Tag Archives: africa

Senegal Experience

One Evening we were at a family dance party. I decided to hold a young child so the dancers would not ask me to dance. The young child sat quietly on my lap and watched the dancers. A little later I noticed that this young child was lightly rubbing my arm with her very black hand. She was trying to figure out how my arm was so white. Then a little later she started pulling the hair on my arm. It hurt. None of the black people have hair on their arms. She was trying to figure what those small white things were that were coming out of my white skin. It was a fun experience to see this young girl educate herself on a big old white mans lap.

One of our volunteers at the orphanage became attached to one of the young boys, 11 years old. He had fled his country and was found wandering on the streets of Dakar. He was attending the classes we were holding for the other boys. On the 3rd day at the orphanage our volunteer noticed he was gone. The other boys explained to her that his father from the other country came and got him. He cried when he saw his father. He did not want to go back. His father had placed him in an Islamic school. Very strict and they only studied and memorized the Koran. In the afternoons the boys would be sent out with a bowl on the streets to beg. This is what the Iman expected of each student. If they did not return with the correct amount of money then the boys were beaten by the head master. We could all understand why the boy did not want to go back with his father. He was fed, safe and taught at the orphanage.

BE GOOD AND DO GOOD.

Gordon Carter

Read More

List of New Expeditions for 2010

March 13-21 Tijuana Mexico – construction

March 27-April 3 Tijuana, Mexico – construction

June 5-12 Senegal Africa orphanage work

June 12-19 Tijuana Mexico – construction

July 10-18 Tijuana Mexico – construction

August 14-22 Tijuana Mexico

Sept. 11-19 Haiti – earthquake assistance

Oct. 9-17 Agua Prieta, Mexico construction

Nov. 20-28 Tijuana, Mexico construction

Dec. 26 – Jan. 2 Tijuana, Mexico construction

Read More

Miracle in Mbour Senegal

Miracle in Mbour Senegal The Miracle at the orphanage in Mbour Senegal, Africa View Larger Map In June, 2009 a small group of 8 from Charity Anywhere Foundation traveled to Mbour, Senegal, Africa to help an orphanage. As we met with Michelle, the manager of the orphanage, we found out that they were very concerned about the milk supply. They had 2 weeks supply for the newborns and 4 weeks supply for the older babies. They had been buying milk from Nestles in Dakar and were now behind $6000 on the bill . They had then changed over to buy the milk from a pharmacist in Mbour at retail. They were behind with him also. We also found out that they had 175 children there with 3 more coming that week. Half were under the age of 2.

The eight of us were very concerned about the milk supply because we had not brought enough money to pay the bill off at Nestles. We prayed and discussed various options on how to help. One option was to go to Dakar and meet with Nestles to see if they would forgive the debt. Our Senagaleze contact, Ousmane, made arrangements for 2 of us to travel to Dakar and meet with Nestles sales people. It took us 2 hours to get there and they were waiting for us. Just before we arrived, Ousmane had a relative meet us and go with us to Nestles. He was a pharmacist. The four of us met with Nestles and found out that since the bill was 3 months old that they could not forgive the debt. They did indicate that once the bill was paid in full that they would sell the milk at a special reduced rate to help the orphanage.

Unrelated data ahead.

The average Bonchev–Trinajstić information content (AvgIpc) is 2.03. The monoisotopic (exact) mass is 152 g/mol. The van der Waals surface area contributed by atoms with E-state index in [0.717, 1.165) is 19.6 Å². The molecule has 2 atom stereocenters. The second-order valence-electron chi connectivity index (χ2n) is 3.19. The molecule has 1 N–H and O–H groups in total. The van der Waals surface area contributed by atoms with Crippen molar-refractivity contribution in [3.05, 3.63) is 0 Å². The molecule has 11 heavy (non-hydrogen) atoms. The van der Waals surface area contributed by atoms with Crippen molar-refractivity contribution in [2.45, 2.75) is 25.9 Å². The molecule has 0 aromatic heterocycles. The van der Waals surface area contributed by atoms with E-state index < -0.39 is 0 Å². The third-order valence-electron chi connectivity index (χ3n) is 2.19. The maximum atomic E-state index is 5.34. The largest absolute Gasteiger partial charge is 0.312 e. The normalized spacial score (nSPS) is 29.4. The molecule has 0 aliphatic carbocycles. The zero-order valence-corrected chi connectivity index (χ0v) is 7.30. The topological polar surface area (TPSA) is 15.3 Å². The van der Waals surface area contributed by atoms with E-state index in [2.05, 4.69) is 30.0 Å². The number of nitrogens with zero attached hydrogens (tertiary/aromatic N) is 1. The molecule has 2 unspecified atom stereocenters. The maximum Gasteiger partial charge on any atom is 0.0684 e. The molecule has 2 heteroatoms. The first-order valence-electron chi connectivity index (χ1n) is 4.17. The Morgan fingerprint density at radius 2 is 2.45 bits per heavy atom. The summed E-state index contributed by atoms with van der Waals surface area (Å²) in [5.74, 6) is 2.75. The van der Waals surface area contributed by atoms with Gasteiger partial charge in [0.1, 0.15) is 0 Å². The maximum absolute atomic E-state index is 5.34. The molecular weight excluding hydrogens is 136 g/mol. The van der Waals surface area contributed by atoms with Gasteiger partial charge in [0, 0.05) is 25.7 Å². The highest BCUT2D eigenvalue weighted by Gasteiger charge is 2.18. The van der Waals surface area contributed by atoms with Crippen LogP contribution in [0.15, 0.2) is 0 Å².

We left sad and disappointed. How could we get this milk supply problem solved?

On our last day at the orphanage we got all the donations we had brought out on a table to present to Michelle, the manager. As I was getting the last items on the 2 tables a big beautiful bus pulled up in front of the orphanage. Men in suits started to pour out of the bus with African women all dressed in their beautiful African attire. These were wealthy people. Once the bus was empty, they opened the belly of the bus and started to unload boxes. It took me about 10 seconds to realize that the belly of the bus was loaded with milk. We formed a human unloading line and stacked the boxes in a big pile. I was brought to tears when I realized that the pharmacist that went with us to Nestles had contacted all these pharmacists at the convention that week in Dakar and they all donated either milk or money to help the orphanage. What a miracle that was that day.

Gordon and Susan in Mbour Orphanage

Mbour Senegal Africa Orfanage

Read More

Senegal, Africa

There is no way to express in words the experience we had in Senegal, Africa. But I would just like to say that the people were wonderful. They are poor and most live in a manner that hasn’t changed in 200 years. I saw that life could be VERY simple and still have meaning and happiness. They work hard. The hardest part was to realize that health care was a major lack there. Almost half of mothers die in child birth. That was why there were so many babies at the orphanage…almost 60 out of 180 children. And although I don’t have figures, many of the babies also die. Most of the children have congestion or runny noses. Many have skin sores. At the orphanage they had almost no playground equipment with only dirt to play in. They have very caring volunteers. Every effort is made to give loving care and provide a clean environment. There are lots of areas in which we can assist. It would be a blessing to get wheelchairs to the disabled. The orphanage needs help every month for the milk and formula they provide. We are trying to get a medical/dental expedition to go there next June. It was an amazing experience.

Susan in Senegal Africa

Gordon in Senegal Africa

Susan in Senegal Africa

Susan in Senegal Africa

Read More